by Edward Neilan
ALL over the world, big city neighborhoods are changing. The wrecker’s ball claims more buildings than earthquakes and wars as man seeks to improve his environment. Sometimes he succeeds, but there is genuine nostalgia for the old and traditional.
In this largest modern metropolis, the aristocratic character of Kojimachi—the stately area of magnificent single-family residences in Chiyoda-ku—is changing rapidly. Kojimachi is going the way of Kasumigaseki and Suidobashi with high-rise office buildings squeezing out residences.
During the last six years, taking an informal inventory during morning walks through the Kojimachi area, I have counted no fewer than 60 new buildings. Most are office structures and only a few are apartments. In almost every case, the new buildings have replaced old homes, some of them traditional wooden residences dating before World War II.
High land prices have created high property taxes and many families opt to sell to developers or build high-rises themselves for investment.
One notable new apartment is the Queen’s Palace Sanbancho in which units are advertised for an average ¥1.6 billion. So far they all remain vacant, a quiet if severe testimony to the bursting of the bubble economy.
Former Prime Minister Toshiki Kaifu lives in Kojimachi, in an apartment. Dwindling elementary school enrollments foretell closing of some schools as younger families move to the suburbs.
When I tell people I live in Kojimachi, they are always impressed, conditioned no doubt by past stories of the glory days of the area that lies just outside the Hanzomon Gate of the Imperial Palace.
When I really want to “put on the dog,” I bring guests into my apartment building through the garage so they can see the Daimler limousine, four Mercedes, two Jaguars, a BMW and an Audi parked. Of course, the cars all belong to Japanese residents in the building. The only two foreigners in the building— your foreign correspondent and a staffer of the British Embassy—do not own automobiles in Tokyo.
Before coming here in 1986, I drove a 1979 black Cadillac Seville (one of the last great American cars) in Washington, D.C., my wife drove a 1984 Ford LTD station wagon, daughter Carolyn had a 1982 Nissan 200ZX Fairlady, and daughter Andrea drove a budget Plymouth Horizon.
The cost for all four was less than it would cost to own, drive, park and pay taxes on a single luxury Cima in Tokyo today. But I digress. (My Tokyo answer: rent a Jaguar for a day once a month for psychological stress therapy and beat the system! The rest of the time enjoy the bus and subway.)
Old Kojimachi did not lack passion. There were assassinations and assignations, mostly of the sophisticated and well-planned variety. One did not leave things to chance in old Kojimachi.
Today, the moatside Fairmont Hotel is perfect for an affair; the Kayu Kaikan oozes delegates to the Strategic Impediments Initiatives talks, and the Diamond Hotel is strictly business, including Southeast Asian entrepreneurs, with a sprinkling of out-of-town women’s volleyball teams.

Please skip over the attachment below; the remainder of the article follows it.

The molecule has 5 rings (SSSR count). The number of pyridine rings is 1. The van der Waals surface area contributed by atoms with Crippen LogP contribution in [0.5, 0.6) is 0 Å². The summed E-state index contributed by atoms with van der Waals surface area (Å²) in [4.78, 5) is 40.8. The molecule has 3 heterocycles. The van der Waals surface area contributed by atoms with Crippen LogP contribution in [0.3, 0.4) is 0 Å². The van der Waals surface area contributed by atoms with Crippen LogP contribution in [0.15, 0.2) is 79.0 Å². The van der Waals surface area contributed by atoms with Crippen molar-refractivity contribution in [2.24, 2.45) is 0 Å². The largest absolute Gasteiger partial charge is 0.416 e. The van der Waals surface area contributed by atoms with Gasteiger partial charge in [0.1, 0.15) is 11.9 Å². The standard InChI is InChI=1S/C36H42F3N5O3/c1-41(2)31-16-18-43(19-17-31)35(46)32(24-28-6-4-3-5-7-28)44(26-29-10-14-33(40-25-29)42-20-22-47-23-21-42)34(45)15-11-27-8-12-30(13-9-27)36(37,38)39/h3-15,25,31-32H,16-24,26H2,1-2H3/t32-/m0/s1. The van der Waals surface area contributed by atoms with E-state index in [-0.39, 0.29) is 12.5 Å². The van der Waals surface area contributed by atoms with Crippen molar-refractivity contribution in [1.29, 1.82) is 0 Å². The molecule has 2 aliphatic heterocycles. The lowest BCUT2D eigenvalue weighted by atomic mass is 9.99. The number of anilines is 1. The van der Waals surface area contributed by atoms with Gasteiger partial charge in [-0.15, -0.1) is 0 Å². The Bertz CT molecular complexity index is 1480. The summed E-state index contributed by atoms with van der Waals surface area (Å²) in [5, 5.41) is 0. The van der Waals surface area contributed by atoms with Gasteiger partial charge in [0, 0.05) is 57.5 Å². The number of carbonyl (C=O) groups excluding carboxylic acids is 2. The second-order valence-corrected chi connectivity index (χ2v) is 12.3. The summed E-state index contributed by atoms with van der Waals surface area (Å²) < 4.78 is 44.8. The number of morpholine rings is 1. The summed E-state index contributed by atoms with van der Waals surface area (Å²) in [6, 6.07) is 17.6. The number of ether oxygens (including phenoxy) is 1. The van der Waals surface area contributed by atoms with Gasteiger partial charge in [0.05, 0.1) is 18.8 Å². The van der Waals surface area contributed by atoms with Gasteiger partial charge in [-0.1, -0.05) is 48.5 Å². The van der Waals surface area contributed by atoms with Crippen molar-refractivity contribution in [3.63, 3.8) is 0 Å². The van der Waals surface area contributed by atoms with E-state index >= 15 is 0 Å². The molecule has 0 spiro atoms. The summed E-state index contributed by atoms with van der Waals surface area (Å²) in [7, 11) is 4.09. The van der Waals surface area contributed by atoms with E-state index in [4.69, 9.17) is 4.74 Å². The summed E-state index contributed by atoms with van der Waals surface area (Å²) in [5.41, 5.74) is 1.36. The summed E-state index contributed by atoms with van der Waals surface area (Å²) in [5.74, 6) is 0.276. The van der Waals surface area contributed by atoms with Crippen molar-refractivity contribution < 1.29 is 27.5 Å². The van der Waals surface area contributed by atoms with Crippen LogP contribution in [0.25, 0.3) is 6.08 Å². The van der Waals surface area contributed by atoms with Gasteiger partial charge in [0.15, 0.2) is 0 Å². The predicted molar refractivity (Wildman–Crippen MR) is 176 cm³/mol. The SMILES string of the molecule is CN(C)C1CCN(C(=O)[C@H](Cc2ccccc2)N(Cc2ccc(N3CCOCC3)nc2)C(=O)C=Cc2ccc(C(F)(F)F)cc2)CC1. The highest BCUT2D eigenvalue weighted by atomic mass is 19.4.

Old Kojimachi means “old money.” The nouveau riche are better off in Saitama. The Kanto Club symbolizes the exclusivity as the hired cars line up to disgorge nobility and political rascals. The British, Belgian, Irish, Israeli, Luxembourg and Vatican Embassies are in Kojimachi as is the office of the European Community. The Indian Embassy lies just across the boundary line in Kudanshita.
There are many blue-chip advertising and public relations agencies, Tokyo FM and NTV, Channel 4. Cray Computer, one of the world’s most famed high-tech firms, operates its Japan headquarters in Kojimachi, as do several think-tanks.
Ironically, this old neighborhood provides the location for the namesake-station of the city’s newest and most upscale subway line—Hanzomon. But there is not a supermarket worthy of the name in all of Kojimachi.
There are now more than 20 art galleries in Kojimachi, one lady’s boutique run by a certain politician’s girl friend, with prices that will knock off your chapeau, and a shop that makes custom whisky and wine glasses to your order.
There are many well-known educational institutions in Kojimachi, among them Sophia University, Otsuma (“Big Wife”) Women’s College, Futaba Catholic Girls School (attended by Empress Michiko), Kojimachi Elementary School and the French School.
There are quite a few sophisticated restaurants on one hand, and many carry-out places, aimed at salarymen and office ladies staffing the new office buildings, on the other.
One of the most interestingly named French restaurants in Tokyo is also one of the best for menu and charm, the favorite of a certain foreign correspondent, Au Bateau Ivre (“The Drunken Boat”). The owner has created a replica of a provincial cafe he once visited in France and it is a culinary blessing on Big Wife Slope Street.
Even if you have sworn off Tokyo French restaurants, better try this one for ambiance that hits you like a velvet sledgehammer. Another surprise, particularly for journalists with uneven hours, is the Ajanta. Surely it is the only Indian restaurant this side of Calcutta which remains open 24 hours a day.
Oldtimers say Akimoto is still one of the city’s best for unagi (eel). A former chief chamberlain to Emperor Showa used to leave the palace for frequent lunches at this place. An expressway has sliced through a corner of Chiyodafuji Park but, thankfully, it has dipped underground, leaving much of the scenery unspoiled.
The chant of the sweet potato dealer is still heard in Kojimachi, but barely above the cacophony of construction pile-drivers and jackhammers. He wheels his cart, anachronistically, amidst Porsche and President automobiles along historic streets stripped of their sidewalk trees to allow more space for parked cars.
Goodbye, old Kojimachi. We miss you!